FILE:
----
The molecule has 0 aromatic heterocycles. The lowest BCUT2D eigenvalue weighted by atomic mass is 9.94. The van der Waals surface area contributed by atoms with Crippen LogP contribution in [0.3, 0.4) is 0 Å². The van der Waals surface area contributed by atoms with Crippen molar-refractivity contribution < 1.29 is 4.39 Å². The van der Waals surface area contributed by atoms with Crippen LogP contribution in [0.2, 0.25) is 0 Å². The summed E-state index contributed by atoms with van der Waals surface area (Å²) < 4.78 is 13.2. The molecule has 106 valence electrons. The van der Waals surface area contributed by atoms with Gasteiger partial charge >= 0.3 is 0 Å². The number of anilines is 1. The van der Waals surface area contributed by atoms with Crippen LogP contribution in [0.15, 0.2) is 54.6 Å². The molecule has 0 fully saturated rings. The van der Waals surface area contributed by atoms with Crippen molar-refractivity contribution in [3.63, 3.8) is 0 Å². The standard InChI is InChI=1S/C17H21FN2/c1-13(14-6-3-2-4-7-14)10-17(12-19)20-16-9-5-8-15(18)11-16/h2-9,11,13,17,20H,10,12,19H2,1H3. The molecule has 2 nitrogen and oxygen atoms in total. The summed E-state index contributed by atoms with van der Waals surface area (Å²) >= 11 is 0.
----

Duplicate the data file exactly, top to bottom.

The molecule has 0 aromatic heterocycles. The lowest BCUT2D eigenvalue weighted by atomic mass is 9.94. The van der Waals surface area contributed by atoms with Crippen LogP contribution in [0.3, 0.4) is 0 Å². The van der Waals surface area contributed by atoms with Crippen molar-refractivity contribution < 1.29 is 4.39 Å². The van der Waals surface area contributed by atoms with Crippen LogP contribution in [0.2, 0.25) is 0 Å². The summed E-state index contributed by atoms with van der Waals surface area (Å²) < 4.78 is 13.2. The molecule has 106 valence electrons. The van der Waals surface area contributed by atoms with Gasteiger partial charge >= 0.3 is 0 Å². The number of anilines is 1. The van der Waals surface area contributed by atoms with Crippen LogP contribution in [0.15, 0.2) is 54.6 Å². The molecule has 0 fully saturated rings. The van der Waals surface area contributed by atoms with Crippen molar-refractivity contribution in [3.63, 3.8) is 0 Å². The standard InChI is InChI=1S/C17H21FN2/c1-13(14-6-3-2-4-7-14)10-17(12-19)20-16-9-5-8-15(18)11-16/h2-9,11,13,17,20H,10,12,19H2,1H3. The molecule has 2 nitrogen and oxygen atoms in total. The summed E-state index contributed by atoms with van der Waals surface area (Å²) >= 11 is 0.